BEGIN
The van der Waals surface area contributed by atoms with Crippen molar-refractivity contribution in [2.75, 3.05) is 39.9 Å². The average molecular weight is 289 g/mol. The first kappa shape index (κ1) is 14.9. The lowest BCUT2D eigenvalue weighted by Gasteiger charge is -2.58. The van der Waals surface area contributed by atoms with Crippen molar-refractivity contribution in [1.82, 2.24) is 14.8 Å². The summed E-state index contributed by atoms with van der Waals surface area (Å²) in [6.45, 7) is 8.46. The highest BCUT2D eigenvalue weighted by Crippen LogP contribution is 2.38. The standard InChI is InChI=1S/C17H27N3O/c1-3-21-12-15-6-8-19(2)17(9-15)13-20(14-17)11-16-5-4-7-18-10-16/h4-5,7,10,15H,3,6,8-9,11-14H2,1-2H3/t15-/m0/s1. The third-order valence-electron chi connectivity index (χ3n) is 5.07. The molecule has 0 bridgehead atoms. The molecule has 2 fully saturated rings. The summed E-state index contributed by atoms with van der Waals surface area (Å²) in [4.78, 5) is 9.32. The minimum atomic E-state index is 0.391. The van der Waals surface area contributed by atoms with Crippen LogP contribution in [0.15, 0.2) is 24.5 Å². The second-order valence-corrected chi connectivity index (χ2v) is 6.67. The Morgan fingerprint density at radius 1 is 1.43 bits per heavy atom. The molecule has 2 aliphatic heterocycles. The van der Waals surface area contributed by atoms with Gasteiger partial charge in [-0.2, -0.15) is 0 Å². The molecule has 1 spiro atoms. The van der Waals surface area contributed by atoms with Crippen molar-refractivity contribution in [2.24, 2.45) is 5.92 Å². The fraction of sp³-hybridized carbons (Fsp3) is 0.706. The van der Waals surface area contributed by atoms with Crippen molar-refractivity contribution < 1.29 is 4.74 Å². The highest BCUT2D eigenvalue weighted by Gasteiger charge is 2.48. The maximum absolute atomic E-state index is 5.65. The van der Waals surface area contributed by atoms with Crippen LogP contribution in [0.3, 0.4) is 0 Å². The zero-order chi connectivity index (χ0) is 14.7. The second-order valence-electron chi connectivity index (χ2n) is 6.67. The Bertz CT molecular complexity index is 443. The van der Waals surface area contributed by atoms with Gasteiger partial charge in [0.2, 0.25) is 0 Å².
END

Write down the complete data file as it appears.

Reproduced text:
The van der Waals surface area contributed by atoms with Crippen molar-refractivity contribution in [2.75, 3.05) is 39.9 Å². The average molecular weight is 289 g/mol. The first kappa shape index (κ1) is 14.9. The lowest BCUT2D eigenvalue weighted by Gasteiger charge is -2.58. The van der Waals surface area contributed by atoms with Crippen molar-refractivity contribution in [1.82, 2.24) is 14.8 Å². The summed E-state index contributed by atoms with van der Waals surface area (Å²) in [6.45, 7) is 8.46. The highest BCUT2D eigenvalue weighted by Crippen LogP contribution is 2.38. The standard InChI is InChI=1S/C17H27N3O/c1-3-21-12-15-6-8-19(2)17(9-15)13-20(14-17)11-16-5-4-7-18-10-16/h4-5,7,10,15H,3,6,8-9,11-14H2,1-2H3/t15-/m0/s1. The third-order valence-electron chi connectivity index (χ3n) is 5.07. The molecule has 0 bridgehead atoms. The molecule has 2 fully saturated rings. The summed E-state index contributed by atoms with van der Waals surface area (Å²) in [4.78, 5) is 9.32. The minimum atomic E-state index is 0.391. The van der Waals surface area contributed by atoms with Crippen LogP contribution in [0.15, 0.2) is 24.5 Å². The second-order valence-corrected chi connectivity index (χ2v) is 6.67. The Morgan fingerprint density at radius 1 is 1.43 bits per heavy atom. The molecule has 2 aliphatic heterocycles. The van der Waals surface area contributed by atoms with Gasteiger partial charge in [-0.2, -0.15) is 0 Å². The molecule has 1 spiro atoms. The van der Waals surface area contributed by atoms with Crippen molar-refractivity contribution in [2.24, 2.45) is 5.92 Å². The fraction of sp³-hybridized carbons (Fsp3) is 0.706. The van der Waals surface area contributed by atoms with Crippen molar-refractivity contribution < 1.29 is 4.74 Å². The highest BCUT2D eigenvalue weighted by Gasteiger charge is 2.48. The maximum absolute atomic E-state index is 5.65. The van der Waals surface area contributed by atoms with Crippen LogP contribution in [0.3, 0.4) is 0 Å². The zero-order chi connectivity index (χ0) is 14.7. The second-order valence-electron chi connectivity index (χ2n) is 6.67. The Bertz CT molecular complexity index is 443. The van der Waals surface area contributed by atoms with Gasteiger partial charge in [0.2, 0.25) is 0 Å².